– Our industry is 90 percent financed through the market and that means that we get our income by actually selling the goods without any special subsidies, he explains.
The Norwegian iceberg lettuce is cheaper
At the family business in Vestfold, they also produce iceberg lettuce. Next week it is also on its way to the shops.
The iceberg lettuce is among the vegetables that are now cheaper than the imported one.
In Alo-Analysis, they have compared the average for weeks 25 to 30 last year. At that time, the Norwegian price was NOK 10.07 per producer, while the import price in the same period was NOK 12.42. The Norwegian salad was thus 23 percent cheaper than the imported one with customs duty.
– If we remove tariffs, there is something left, but we are approaching a situation where the Norwegian price without tariffs can be on a par with prices in Europe, explains researcher Ivar Pettersen.
Assuming that this price difference between Norwegian iceberg and imported develops as the price difference between vegetables in general in the Euro area and Norway in the last twelve months, the price disadvantage for Norwegian iceberg will be reduced by about a third in the next twelve months, according to Alo analysis.
– If the relative price development continues as it is now, the price differences between Norway and the Euro area can be turned into a discount for Norwegian products, the researcher explains.
At the Norwegian Directorate of Agriculture, they are following price increases in Europe closely.
Due to high prices in Europe, the Norwegian tariff rate has been reduced to 0 on just iceberg lettuce recently. It has been duty-free to import iceberg lettuce until and including 10 May.
Cheaper with Norwegian potatoes
For potatoes, Norwegian prices fell by 1.1 per cent in the twelve-month period, while they rose by 9.4 per cent in the Euro area.
– This means that we only need a relatively moderate difference in inflation before Norwegian prices are lower than import prices before customs. If the price increase continues as last month, Norwegian potatoes will be close to 5 percent cheaper than imported potatoes without customs duties, in a year, the researcher says.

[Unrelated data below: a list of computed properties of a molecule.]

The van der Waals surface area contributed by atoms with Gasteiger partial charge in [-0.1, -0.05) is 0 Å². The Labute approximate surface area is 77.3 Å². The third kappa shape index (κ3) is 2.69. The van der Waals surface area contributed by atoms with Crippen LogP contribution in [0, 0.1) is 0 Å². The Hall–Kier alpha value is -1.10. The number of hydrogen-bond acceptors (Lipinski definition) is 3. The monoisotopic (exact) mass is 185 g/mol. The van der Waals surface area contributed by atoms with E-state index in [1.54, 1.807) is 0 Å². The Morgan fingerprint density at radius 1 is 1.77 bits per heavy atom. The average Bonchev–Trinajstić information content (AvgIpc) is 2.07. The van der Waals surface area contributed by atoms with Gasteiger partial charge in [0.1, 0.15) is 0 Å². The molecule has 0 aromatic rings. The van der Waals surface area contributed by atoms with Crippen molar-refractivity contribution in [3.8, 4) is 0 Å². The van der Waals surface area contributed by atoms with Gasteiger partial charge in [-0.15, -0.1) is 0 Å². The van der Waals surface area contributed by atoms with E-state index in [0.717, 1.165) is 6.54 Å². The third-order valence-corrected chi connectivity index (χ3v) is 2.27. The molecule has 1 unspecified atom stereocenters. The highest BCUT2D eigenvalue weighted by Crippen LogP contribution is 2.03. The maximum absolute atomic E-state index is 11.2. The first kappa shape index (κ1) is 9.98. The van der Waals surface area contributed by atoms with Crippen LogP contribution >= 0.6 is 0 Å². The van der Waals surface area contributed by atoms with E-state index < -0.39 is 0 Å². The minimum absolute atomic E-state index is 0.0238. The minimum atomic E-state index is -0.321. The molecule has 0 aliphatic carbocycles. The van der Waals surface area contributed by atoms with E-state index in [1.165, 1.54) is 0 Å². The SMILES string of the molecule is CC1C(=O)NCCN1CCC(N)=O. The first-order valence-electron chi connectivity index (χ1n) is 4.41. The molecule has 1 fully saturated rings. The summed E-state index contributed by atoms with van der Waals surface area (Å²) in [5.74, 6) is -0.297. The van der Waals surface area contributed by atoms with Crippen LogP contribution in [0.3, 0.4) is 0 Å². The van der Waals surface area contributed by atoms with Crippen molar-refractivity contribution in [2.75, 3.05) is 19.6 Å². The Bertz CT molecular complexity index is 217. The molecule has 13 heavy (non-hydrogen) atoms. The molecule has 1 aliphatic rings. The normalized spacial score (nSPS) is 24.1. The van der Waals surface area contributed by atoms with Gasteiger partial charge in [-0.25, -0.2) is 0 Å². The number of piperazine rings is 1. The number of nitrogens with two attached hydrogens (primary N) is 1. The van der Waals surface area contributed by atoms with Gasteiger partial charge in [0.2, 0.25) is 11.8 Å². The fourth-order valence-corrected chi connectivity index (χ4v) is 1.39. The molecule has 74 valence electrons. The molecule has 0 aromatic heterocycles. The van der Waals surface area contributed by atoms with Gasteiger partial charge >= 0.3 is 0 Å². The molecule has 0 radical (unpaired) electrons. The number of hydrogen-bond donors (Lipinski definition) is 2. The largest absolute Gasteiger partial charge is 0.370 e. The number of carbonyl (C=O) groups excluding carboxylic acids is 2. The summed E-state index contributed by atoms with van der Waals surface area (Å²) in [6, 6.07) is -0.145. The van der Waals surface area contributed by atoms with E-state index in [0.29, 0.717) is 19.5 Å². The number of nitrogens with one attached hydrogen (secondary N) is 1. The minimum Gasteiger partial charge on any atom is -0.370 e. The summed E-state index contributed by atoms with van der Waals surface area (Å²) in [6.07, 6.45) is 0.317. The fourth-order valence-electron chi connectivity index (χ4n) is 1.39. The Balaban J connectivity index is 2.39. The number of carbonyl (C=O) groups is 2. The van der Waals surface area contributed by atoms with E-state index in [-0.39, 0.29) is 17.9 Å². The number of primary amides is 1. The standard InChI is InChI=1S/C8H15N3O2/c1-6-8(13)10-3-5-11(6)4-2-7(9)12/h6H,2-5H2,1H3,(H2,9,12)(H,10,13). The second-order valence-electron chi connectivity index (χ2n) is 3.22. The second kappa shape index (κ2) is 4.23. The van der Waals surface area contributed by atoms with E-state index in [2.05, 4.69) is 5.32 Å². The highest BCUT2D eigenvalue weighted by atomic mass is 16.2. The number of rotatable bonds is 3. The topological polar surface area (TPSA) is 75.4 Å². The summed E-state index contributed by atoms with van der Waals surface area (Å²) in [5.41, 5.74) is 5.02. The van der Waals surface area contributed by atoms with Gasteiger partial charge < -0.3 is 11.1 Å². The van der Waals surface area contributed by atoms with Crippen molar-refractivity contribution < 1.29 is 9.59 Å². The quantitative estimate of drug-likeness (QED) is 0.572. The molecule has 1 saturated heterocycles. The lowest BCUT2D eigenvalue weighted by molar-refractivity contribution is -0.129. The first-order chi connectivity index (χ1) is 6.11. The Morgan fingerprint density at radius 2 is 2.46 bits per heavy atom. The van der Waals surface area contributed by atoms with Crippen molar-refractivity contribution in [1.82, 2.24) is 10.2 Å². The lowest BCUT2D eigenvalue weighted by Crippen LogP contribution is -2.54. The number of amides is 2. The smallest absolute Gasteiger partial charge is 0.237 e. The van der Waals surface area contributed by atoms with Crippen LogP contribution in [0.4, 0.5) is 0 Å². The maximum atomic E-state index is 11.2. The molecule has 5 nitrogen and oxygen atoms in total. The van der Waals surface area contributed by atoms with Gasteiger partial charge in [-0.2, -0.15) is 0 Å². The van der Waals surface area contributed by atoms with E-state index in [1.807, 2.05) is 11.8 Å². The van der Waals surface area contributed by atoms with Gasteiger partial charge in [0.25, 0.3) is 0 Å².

Also in a longer perspective, the figures from Eurostat show that foreign prices are rising more than Norwegian ones.
From 2015 to the end of March 2022, the prices of vegetables have increased more than twice as much in the Euro area as in Norway.
Hope people will choose Norwegian goods
Back at the family farm Bjertnæs and Hoel, they hope people will choose their ingredients.
Since 1956, the family has run the land here. It was the family who were on a study trip in Italy and were served a delicious lunch with coleslaw for lunch. The seeds were ordered, and in 1999 the first coleslaw in Norway was pulled from the ground.
And here, too, they believe prices between Norway and Europe will level off more as the years go by:
– Because when prices abroad increase more than in Norway, there may be something to indicate that. But a salad is not a salad. In Spain there are other types of salads and specifications. Norway is very demanding on quality and that raises prices somewhat in relation to accepting lower quality standards, he says who thinks people choose Norwegian even though prices increase here as well.
The most important thing now is to ensure a good Norwegian season. They go to great lengths to ensure that it has the best possible quality.
– So far it looks good. But now we will have a season until October and a lot can happen on the road, the salad farmer, who says in a slightly more stable season than last year.